At sunrise on Monday morning, May 2, 1887, fifty-year-old Dan Haddock awakened in the bedroom of the apartment above his furniture store in Denver, Colorado.
Dan rubbed his eyes, rolled over in the bed, and glanced at the large window, which was on the east wall of the room. The eastern horizon was rose-flushed and golden. Above the glowing rim of the sun, the intense purity of the blue sky was a sight to see. “What a beautiful world You made, Lord,” he said in an appreciative whisper.
The owner of Haddock’s Furniture Store rubbed his eyes again, and this time when he opened them, his line of sight settled on a ten-by-twelve-inch framed picture that sat on the nearby dresser. Suddenly, as
he focused on the face of the lovely woman in the photograph, Dan was overcome with emotion. His eyes filled with tears as he stared with infinite tenderness at the face. He swallowed hard. “Oh, Rebecca, darlin’. I miss you terribly!”
Suddenly his mind was filled with precious memories. Dan thought of the day he first met Rebecca Jardine when they both attended a tent revival in Jefferson City, Missouri, in June of 1856; he was nineteen and she a year younger. When the evangelist who preached the meeting finished a powerful gospel sermon, both had walked the aisle and had received the Lord Jesus Christ as their Saviour. Both were baptized in the church that had sponsored the tent revival and attended the serviceswhenever the doors of the church were open. They began seeing each other on a regular basis and soon fell in love. They were married in October of that same year, after he turned twenty and Rebecca nineteen.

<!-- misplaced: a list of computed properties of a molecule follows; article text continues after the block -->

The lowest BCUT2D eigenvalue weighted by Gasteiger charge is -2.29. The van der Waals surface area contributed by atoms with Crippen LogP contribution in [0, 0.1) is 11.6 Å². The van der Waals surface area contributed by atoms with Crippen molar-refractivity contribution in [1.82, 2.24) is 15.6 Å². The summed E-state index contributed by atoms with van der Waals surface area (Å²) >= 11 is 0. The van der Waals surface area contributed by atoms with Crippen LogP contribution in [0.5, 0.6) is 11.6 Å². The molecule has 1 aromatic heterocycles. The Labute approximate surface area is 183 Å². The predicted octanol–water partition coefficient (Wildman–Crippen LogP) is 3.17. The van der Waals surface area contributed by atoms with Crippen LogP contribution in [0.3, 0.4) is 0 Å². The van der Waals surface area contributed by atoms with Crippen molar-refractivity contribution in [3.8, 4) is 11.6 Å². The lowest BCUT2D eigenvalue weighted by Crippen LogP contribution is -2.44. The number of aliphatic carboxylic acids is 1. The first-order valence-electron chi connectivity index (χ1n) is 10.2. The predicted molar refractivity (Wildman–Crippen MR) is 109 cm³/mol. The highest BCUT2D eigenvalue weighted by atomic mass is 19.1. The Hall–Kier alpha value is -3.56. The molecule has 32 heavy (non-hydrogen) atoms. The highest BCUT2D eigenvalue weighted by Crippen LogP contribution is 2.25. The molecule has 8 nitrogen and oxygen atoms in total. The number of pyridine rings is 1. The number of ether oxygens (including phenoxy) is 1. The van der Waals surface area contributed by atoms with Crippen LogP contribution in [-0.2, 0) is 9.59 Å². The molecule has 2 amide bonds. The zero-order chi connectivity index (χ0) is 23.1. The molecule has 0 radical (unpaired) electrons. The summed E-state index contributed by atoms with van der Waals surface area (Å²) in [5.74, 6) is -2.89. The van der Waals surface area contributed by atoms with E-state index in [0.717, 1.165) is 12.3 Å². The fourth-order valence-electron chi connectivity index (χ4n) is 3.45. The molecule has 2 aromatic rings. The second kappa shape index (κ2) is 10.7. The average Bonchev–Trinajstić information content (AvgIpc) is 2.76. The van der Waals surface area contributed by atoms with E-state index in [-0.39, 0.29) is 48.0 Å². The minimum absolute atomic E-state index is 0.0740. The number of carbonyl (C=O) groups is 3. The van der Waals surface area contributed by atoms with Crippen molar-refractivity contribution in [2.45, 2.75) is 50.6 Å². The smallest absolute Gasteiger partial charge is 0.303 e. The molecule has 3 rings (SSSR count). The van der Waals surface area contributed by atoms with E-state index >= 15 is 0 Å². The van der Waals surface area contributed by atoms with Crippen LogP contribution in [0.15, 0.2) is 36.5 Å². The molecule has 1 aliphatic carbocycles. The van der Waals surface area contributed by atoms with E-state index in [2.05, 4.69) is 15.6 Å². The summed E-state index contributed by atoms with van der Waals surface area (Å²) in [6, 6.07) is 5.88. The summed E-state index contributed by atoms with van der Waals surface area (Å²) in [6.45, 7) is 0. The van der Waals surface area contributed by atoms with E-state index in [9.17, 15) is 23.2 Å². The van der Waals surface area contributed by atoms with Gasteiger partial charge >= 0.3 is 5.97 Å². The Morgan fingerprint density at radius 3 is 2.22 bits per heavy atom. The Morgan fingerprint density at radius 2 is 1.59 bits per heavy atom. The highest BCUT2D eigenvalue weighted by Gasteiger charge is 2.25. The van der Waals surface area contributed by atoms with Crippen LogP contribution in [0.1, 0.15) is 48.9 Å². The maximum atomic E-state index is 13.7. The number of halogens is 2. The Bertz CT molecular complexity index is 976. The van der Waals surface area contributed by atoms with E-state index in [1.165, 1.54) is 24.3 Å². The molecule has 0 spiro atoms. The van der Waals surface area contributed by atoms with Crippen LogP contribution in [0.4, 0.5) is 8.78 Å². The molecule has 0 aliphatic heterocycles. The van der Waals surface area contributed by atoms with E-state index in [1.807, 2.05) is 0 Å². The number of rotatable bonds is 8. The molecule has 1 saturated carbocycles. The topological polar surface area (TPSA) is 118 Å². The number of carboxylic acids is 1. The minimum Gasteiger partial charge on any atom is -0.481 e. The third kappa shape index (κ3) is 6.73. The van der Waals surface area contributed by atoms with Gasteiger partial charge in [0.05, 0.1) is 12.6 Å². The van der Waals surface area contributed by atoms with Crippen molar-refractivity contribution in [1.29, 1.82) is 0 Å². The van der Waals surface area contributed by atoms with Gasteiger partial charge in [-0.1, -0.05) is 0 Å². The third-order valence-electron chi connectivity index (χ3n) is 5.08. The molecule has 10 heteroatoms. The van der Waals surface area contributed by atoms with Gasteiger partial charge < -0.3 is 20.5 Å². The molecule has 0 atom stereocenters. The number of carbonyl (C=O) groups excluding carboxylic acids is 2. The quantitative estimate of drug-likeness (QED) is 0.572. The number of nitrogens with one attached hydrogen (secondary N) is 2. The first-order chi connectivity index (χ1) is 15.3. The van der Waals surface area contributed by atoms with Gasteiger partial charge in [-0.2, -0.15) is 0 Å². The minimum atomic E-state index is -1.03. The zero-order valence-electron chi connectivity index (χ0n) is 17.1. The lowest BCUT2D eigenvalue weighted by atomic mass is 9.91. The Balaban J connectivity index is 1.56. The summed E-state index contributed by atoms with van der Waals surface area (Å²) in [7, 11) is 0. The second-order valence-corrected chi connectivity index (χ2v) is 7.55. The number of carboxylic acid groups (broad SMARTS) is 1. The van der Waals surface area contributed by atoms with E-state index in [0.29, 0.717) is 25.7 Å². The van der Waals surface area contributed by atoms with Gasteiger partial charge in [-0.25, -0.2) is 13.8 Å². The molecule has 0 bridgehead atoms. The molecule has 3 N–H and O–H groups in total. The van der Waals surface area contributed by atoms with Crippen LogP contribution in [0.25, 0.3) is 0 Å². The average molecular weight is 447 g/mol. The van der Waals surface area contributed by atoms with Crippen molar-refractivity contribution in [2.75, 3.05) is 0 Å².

Dan thought of when they moved to Denver in July of 1871 and opened the furniture store. They very much loved their new church in Denver and enjoyed serving the Lord.
His mind then went to March of 1885, when his dear wife came down with a serious case of pneumonia and, despite the excellent care she received from the doctors and nurses, died in April at Denver’s Mile High Hospital.
Heavy of heart and missing Rebecca so very much, Dan sat up in bed and lifted his Bible from the nightstand. Needing comfort, he turned to Revelation 21:4 and read about the future of the saved people in heaven’s holy city, the New Jerusalem: “And God shall wipe away all tears from their eyes; and there shall be no more death, neither sorrow, nor crying, neither shall there be any more pain: for the former things are passed away.”
Tears spilled down Dan’s cheeks, and he sniffled. “Oh, Rebecca, sweetheart, when you and I are together in heaven, God’s going to wipe away all our tears. There won’t be any more crying—” He choked and brushed the tears from his cheeks. “There won’t be any more crying, darling, because there’ll be no more death, no more sorrow, and no more pain.”
Dan drew a shaky breath. “Oh, dear Lord, I’ll be so glad when Rebecca and I are together again. Of course, Lord Jesus, when I first get to heaven, I want to see You,
look into Your eyes, and thank You in person for dying on the cross for me and for saving me that day at the tent revival… Then I want to see my dear Rebecca and hold her in my arms again.”
This time Dan used the bed sheet to dry the tears from his eyes and face, then rose from the bed and made it up. After shaving and grooming himself and dressing in one of his business suits, he went to the kitchen and cooked breakfast.